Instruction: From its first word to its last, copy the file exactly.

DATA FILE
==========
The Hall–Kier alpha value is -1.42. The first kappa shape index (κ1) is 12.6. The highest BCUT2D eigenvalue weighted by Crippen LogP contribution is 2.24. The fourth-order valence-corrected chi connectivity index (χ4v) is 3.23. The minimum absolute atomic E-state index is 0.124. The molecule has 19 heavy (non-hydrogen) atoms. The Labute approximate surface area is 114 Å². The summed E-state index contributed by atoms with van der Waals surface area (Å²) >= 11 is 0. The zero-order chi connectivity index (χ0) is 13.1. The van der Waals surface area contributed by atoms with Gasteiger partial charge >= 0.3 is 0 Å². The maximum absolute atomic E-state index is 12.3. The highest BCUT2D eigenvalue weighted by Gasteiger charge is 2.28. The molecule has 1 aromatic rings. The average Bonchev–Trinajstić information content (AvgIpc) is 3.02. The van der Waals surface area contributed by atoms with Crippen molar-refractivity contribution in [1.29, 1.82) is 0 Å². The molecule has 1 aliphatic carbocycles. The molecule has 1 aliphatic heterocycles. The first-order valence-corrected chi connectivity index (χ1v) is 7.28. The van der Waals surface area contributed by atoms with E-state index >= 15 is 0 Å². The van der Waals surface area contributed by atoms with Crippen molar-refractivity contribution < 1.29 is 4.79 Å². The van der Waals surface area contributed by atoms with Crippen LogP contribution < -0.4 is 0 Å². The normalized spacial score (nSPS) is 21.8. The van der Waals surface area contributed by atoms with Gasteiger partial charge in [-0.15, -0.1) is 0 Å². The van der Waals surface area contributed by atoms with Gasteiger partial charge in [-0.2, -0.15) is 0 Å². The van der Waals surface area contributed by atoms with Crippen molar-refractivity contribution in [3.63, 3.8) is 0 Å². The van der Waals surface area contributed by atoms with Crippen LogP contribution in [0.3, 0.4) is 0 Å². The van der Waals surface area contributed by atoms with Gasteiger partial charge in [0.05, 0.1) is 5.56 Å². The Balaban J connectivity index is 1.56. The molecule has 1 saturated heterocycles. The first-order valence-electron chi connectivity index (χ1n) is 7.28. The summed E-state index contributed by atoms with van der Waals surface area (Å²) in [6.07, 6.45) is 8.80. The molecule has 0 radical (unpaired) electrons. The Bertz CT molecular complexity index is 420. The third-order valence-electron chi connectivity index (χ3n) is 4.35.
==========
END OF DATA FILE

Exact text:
The Hall–Kier alpha value is -1.42. The first kappa shape index (κ1) is 12.6. The highest BCUT2D eigenvalue weighted by Crippen LogP contribution is 2.24. The fourth-order valence-corrected chi connectivity index (χ4v) is 3.23. The minimum absolute atomic E-state index is 0.124. The molecule has 19 heavy (non-hydrogen) atoms. The Labute approximate surface area is 114 Å². The summed E-state index contributed by atoms with van der Waals surface area (Å²) >= 11 is 0. The zero-order chi connectivity index (χ0) is 13.1. The van der Waals surface area contributed by atoms with Gasteiger partial charge >= 0.3 is 0 Å². The maximum absolute atomic E-state index is 12.3. The highest BCUT2D eigenvalue weighted by Gasteiger charge is 2.28. The molecule has 1 aromatic rings. The average Bonchev–Trinajstić information content (AvgIpc) is 3.02. The van der Waals surface area contributed by atoms with Crippen molar-refractivity contribution in [1.29, 1.82) is 0 Å². The molecule has 1 aliphatic carbocycles. The molecule has 1 aliphatic heterocycles. The first-order valence-corrected chi connectivity index (χ1v) is 7.28. The van der Waals surface area contributed by atoms with E-state index >= 15 is 0 Å². The van der Waals surface area contributed by atoms with Crippen molar-refractivity contribution < 1.29 is 4.79 Å². The van der Waals surface area contributed by atoms with Crippen LogP contribution < -0.4 is 0 Å². The normalized spacial score (nSPS) is 21.8. The van der Waals surface area contributed by atoms with Gasteiger partial charge in [-0.15, -0.1) is 0 Å². The van der Waals surface area contributed by atoms with Gasteiger partial charge in [-0.2, -0.15) is 0 Å². The van der Waals surface area contributed by atoms with Crippen molar-refractivity contribution in [3.63, 3.8) is 0 Å². The van der Waals surface area contributed by atoms with Crippen LogP contribution in [0.3, 0.4) is 0 Å². The van der Waals surface area contributed by atoms with Gasteiger partial charge in [0.05, 0.1) is 5.56 Å². The Balaban J connectivity index is 1.56. The molecule has 1 saturated heterocycles. The first-order valence-electron chi connectivity index (χ1n) is 7.28. The summed E-state index contributed by atoms with van der Waals surface area (Å²) in [6.07, 6.45) is 8.80. The molecule has 0 radical (unpaired) electrons. The Bertz CT molecular complexity index is 420. The third-order valence-electron chi connectivity index (χ3n) is 4.35.